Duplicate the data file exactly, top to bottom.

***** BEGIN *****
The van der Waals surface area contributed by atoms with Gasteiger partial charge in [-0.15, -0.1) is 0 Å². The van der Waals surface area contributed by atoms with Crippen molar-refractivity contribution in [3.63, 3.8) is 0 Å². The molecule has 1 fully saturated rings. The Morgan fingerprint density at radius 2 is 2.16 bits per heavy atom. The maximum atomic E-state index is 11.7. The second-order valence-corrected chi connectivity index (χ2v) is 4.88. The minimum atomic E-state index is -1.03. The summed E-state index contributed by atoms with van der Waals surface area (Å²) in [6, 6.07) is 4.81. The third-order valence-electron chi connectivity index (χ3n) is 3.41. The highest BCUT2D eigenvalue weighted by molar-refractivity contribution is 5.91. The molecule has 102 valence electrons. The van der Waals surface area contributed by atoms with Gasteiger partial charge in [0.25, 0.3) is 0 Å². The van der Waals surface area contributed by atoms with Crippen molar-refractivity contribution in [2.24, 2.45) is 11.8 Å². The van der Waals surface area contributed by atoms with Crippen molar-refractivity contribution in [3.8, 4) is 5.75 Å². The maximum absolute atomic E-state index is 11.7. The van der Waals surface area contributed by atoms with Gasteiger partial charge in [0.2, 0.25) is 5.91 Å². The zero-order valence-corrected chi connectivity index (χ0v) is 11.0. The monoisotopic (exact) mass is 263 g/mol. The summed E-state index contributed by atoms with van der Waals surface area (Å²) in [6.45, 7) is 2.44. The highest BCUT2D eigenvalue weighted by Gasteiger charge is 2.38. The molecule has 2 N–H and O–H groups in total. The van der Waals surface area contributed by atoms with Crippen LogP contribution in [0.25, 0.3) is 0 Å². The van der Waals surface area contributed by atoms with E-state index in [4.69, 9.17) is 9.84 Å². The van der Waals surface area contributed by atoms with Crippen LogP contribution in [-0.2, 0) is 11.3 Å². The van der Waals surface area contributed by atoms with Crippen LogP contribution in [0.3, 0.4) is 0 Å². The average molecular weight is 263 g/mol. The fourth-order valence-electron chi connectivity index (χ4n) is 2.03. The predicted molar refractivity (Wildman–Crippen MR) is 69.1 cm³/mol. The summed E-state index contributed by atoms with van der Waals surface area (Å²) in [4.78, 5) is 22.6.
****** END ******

The van der Waals surface area contributed by atoms with Gasteiger partial charge in [-0.15, -0.1) is 0 Å². The van der Waals surface area contributed by atoms with Crippen molar-refractivity contribution in [3.63, 3.8) is 0 Å². The molecule has 1 fully saturated rings. The Morgan fingerprint density at radius 2 is 2.16 bits per heavy atom. The maximum atomic E-state index is 11.7. The second-order valence-corrected chi connectivity index (χ2v) is 4.88. The minimum atomic E-state index is -1.03. The summed E-state index contributed by atoms with van der Waals surface area (Å²) in [6, 6.07) is 4.81. The third-order valence-electron chi connectivity index (χ3n) is 3.41. The highest BCUT2D eigenvalue weighted by molar-refractivity contribution is 5.91. The molecule has 102 valence electrons. The van der Waals surface area contributed by atoms with Gasteiger partial charge in [0.25, 0.3) is 0 Å². The van der Waals surface area contributed by atoms with Crippen molar-refractivity contribution in [2.24, 2.45) is 11.8 Å². The van der Waals surface area contributed by atoms with Crippen molar-refractivity contribution in [3.8, 4) is 5.75 Å². The maximum absolute atomic E-state index is 11.7. The van der Waals surface area contributed by atoms with Gasteiger partial charge in [0.2, 0.25) is 5.91 Å². The zero-order valence-corrected chi connectivity index (χ0v) is 11.0. The monoisotopic (exact) mass is 263 g/mol. The summed E-state index contributed by atoms with van der Waals surface area (Å²) in [6.45, 7) is 2.44. The highest BCUT2D eigenvalue weighted by Gasteiger charge is 2.38. The molecule has 2 N–H and O–H groups in total. The van der Waals surface area contributed by atoms with Crippen LogP contribution in [0.25, 0.3) is 0 Å². The van der Waals surface area contributed by atoms with E-state index in [4.69, 9.17) is 9.84 Å². The van der Waals surface area contributed by atoms with Crippen LogP contribution in [-0.2, 0) is 11.3 Å². The van der Waals surface area contributed by atoms with Crippen LogP contribution in [0.3, 0.4) is 0 Å². The average molecular weight is 263 g/mol. The fourth-order valence-electron chi connectivity index (χ4n) is 2.03. The predicted molar refractivity (Wildman–Crippen MR) is 69.1 cm³/mol. The summed E-state index contributed by atoms with van der Waals surface area (Å²) in [4.78, 5) is 22.6.